Welcome to day 2 of the 3 day quote challenge. Thanks goes out to Living What You Love for nominating me to do the 3 Day Quote Challenge. I really enjoy these challenges and appreciate the thoughtfulness of Living What You Love in nominating me. If you have a chance I recommend checking out her blog. It is a blog that encourages personal growth and exploration.
As I said yesterday, I am doing things a little different this time. Instead of just nominating three people to do the challenge, I am encouraging everyone to try their hand at doing their own version of the 3 day quote challenge. Meditating on a quote is a great way to get creative juices flowing and I am inviting everyone to try it.
Pick a quote. Write down why you chose it and what it says to you. Share this with others if you feel comfortable doing so. If not, that’s okay too. If it is comfortable to do this three days in a row, do it. If it is comfortable to do this project, three weeks in a row, do that. Maybe choosing a quote once a month speaks to you, then do that. Just go out there and find a saying that speaks to your heart and soul. Let me know what quote you found, how the process worked for you, your thoughts and comments. Most important, did you enjoyed it.
Image of Bast from the Egyptian collection at the British Museum
“In ancient times cats were worshiped as gods; they have not forgotten this.” -Terry Pratchett
I am a cat person. You may have realized this by the name of my blog, “Cats Out of the Box.” Nothing against dogs. I have just always bonded with cats. As I write this post, Angus, my beautiful black cat, is snoring away next to me.
There are so many things that I love about cats. The way they sleep all curled up or stretched out looking three times longer than their actual length. Purring. Angus does this thing where she puts her head against my forehead. I like to think that it is her way of saying, “Hello, my human.” Cats choose their people. Angus chose me. A cats nose is like our fingerprints, no two are alike. Every cat I have been adopted by has had their own personality. You don’t own a cat, they choose you. They are fiercely independent but let you know when they want attention: laying on your laptop; the newspaper; rubbing against your legs; and a million other creative ways of saying, “Hey, pay attention to me!”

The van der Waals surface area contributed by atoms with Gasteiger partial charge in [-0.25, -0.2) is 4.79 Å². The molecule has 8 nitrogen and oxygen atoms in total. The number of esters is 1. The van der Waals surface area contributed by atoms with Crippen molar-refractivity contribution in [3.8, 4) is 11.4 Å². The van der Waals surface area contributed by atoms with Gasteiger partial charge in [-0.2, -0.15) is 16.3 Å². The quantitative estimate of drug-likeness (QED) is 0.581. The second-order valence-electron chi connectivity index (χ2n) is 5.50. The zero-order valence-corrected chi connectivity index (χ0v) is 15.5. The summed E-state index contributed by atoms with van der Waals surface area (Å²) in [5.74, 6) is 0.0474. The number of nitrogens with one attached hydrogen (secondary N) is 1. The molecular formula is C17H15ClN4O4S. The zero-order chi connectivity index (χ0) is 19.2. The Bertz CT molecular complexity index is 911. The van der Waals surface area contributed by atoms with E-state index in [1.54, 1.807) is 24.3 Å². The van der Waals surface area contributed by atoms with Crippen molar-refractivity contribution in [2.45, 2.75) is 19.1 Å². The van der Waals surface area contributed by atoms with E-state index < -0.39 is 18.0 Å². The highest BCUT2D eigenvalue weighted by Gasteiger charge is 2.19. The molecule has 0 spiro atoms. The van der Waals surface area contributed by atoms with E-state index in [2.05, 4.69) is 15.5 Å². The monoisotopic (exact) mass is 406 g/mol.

Angus sleeping in the sunbeam.
I have read a couple of articles about famous people who were also cat people. One had photos of famous writers with their cats. Another listed 110 famous cat lovers throughout time. You get the gist. Below are just 10 of the many cat people from history:
- Abraham Lincoln – Abraham Lincoln’s cat, Tabby, was the first of several cats to live in the White House.
- Sir Isaac Newton – Sir Isaac Newton, the scientist who first described the principle of gravity, also invented the swinging cat door for the convenience of his many cats.
- Ernest Hemingway – One of Ernest Hemingway’s most unusual cats was a six-toed cat given to him by a ship’s captain. He owned over 30 cats!
- Edgar Allan Poe – Although Edgar Allan Poe used cats as symbols of the sinister in several of his stories, he himself owned and loved cats.
- Florence Nightingale – Nightingale had owned 60 cats during her lifetime and was famously credited to have remarked that cats possess more sympathy and feeling than human beings.
- Alexander Dumas – Alexander Dumas, the author of The Three Musketeers, owned a cat called Mysouff. This cat was known for his extrordinary perception of time. Mysouff could predict what time his master would finish work, even when his master was working late.
- Albert Schweitzer – Although left-handed, Dr. Schweitzer would often write prescriptions with his right hand because his cat Sizi liked to sleep on his left arm and could not be disturbed.
- Charles Dickens – Charles Dickens cat gave birth to a litter of kittens. Dickens only allowed one of these kittens to remain with its mother. The kitten was known as the ‘Master’s Cat’. The kitten would snuff out Dickens candle in order to gain his attention.
- T.S. Elliot – The Nobel Prize-winning British poet, playwright, and cat lover, T.S. Eliot, wrote an entire book of poems about cats. His Old Possum’s Book of Practical Cats was set to music by Andrew Lloyd Weber and became the long-running musical, Cats.
- Mark Twain – Twain was frequently photographed with cats and often featured them in his literature. He kept many cats at his family home in Missouri and gave them unusual names like Sour Mash, Appollinaris, Zoroaster, and Blatherskite.
How does one end a purr-fect post about cats? As a friend of mine, who is a cat person, said, “Dogs are fine; but cats are divine.”